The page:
Off Balance? Lumbar Stenosis & Fusion
There is a mysterious variation in the rates of lumbar fusion around the country; surgeons in Idaho Falls fuse 20 times more often than those in Bangor, Maine1. Just a few months ago, the Wall Street Journal2 wrote about 5 surgeons in Kentucky who managed to raise their one institution to third place in the total number of spinal fusions performed on Medicare patients nationally. For the diagnosis of lumbar stenosis, the New York Times3 reported on Deyo et al’s4 discovery of a 15-fold rise in the rate of complex spinal fusions between 2002 and 2007 while the rate of the diagnosis itself and of the classic decompression procedure actually declined slightly. Why the shift to fusions, when only a decade earlier, the standard teaching was:
“Fusion should be reserved for the approximately 5 to 10% of patients in whom there is clinical evidence of instability prior to surgery or for the few who develop slippage following laminectomy and facetectomy.”5
Various explanations are available, from the development of safer technology, to improved imaging that better identifies spinal pathology, to the increasing popularity of spine surgery as a field. The more cynical of these opinions is that fusion surgery has become a highly lucrative field for all parties, the device makers (the US market for spinal implants is expected to reach $8 billion by 2016), physicians and, at least for now, hospitals. Where then does the truth lie, and which lumbar stenosis patients should undergo these fusion procedures? This article will address these questions and give some approaches to management of lumbar stenosis. First, some anatomy.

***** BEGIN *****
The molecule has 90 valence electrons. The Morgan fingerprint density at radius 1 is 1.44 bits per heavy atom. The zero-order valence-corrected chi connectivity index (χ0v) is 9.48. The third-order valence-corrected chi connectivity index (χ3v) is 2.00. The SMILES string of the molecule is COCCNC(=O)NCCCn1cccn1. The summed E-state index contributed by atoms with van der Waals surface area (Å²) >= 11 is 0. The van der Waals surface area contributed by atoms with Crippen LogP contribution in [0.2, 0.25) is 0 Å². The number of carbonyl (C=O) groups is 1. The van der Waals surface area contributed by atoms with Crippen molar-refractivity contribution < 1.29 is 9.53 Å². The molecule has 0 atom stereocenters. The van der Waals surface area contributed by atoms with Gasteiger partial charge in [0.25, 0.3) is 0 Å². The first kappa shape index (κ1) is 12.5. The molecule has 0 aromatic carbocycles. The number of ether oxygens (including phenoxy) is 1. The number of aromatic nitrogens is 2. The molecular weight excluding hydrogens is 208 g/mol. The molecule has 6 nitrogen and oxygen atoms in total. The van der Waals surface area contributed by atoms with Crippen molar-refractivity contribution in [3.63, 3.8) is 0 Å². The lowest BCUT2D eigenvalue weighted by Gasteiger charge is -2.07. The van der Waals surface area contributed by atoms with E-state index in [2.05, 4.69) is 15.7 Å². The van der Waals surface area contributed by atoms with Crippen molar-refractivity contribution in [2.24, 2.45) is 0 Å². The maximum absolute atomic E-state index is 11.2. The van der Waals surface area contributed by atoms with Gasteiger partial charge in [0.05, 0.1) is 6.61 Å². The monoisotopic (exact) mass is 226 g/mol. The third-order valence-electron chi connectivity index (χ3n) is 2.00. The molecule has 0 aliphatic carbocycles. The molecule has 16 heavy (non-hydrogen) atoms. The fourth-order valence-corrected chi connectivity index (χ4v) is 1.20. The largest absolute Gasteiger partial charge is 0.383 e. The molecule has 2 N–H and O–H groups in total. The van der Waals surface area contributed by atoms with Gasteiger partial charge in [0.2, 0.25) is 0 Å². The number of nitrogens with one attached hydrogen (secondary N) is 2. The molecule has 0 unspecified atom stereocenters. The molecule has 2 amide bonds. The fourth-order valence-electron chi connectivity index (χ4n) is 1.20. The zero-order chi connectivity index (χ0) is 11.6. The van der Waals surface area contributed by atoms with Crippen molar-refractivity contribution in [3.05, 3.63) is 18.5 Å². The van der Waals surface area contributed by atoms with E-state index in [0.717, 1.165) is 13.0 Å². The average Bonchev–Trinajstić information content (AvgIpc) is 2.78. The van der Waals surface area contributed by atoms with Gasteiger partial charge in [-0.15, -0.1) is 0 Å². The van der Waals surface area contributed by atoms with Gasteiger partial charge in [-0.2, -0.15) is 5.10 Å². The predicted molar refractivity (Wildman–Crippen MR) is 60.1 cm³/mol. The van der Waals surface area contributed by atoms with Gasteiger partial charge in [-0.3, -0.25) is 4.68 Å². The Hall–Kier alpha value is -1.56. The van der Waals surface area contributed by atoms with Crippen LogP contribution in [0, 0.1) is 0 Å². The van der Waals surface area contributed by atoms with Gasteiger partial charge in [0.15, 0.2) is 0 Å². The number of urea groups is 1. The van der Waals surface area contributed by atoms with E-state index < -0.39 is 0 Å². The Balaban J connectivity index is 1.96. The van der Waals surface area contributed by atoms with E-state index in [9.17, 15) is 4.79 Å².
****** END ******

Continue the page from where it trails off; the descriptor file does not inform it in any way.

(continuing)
The 5 lumbar vertebrae provide nearly all of the truncal flexibility in humans. Each pair of adjacent lumbar vertebrae is joined by three articulating bone-cartilaginous interfaces, a large intervertebral disc and two small facet joints (Figure 1). These surround the spinal canal on triangular sides, covered by ligaments over the posterior vertebrae, over the facets and between the laminae.
In lumbar stenosis, the ligamentum flavum and annulus are thickened and redundant (Figure 2). Sometimes the posterior annulus of the disc is redundant as well. These cause direct mechanical compression of the cauda equina leading to indirect vascular compromise of the spinal canal and nerve root inflammation. This condition occurs most often in patients in their 60s and 70s. The typical presentation is burning symmetric leg pain (claudication) when upright and relief when seated. Unlike disc herniations, the leg symptoms are symmetric. Unlike spondylolisthesis, there is minimal back pain, and unlike vasogenic claudication, no physical exertion is required for claudication to arise; simply standing in place for a few minutes produces leg pain.continued ...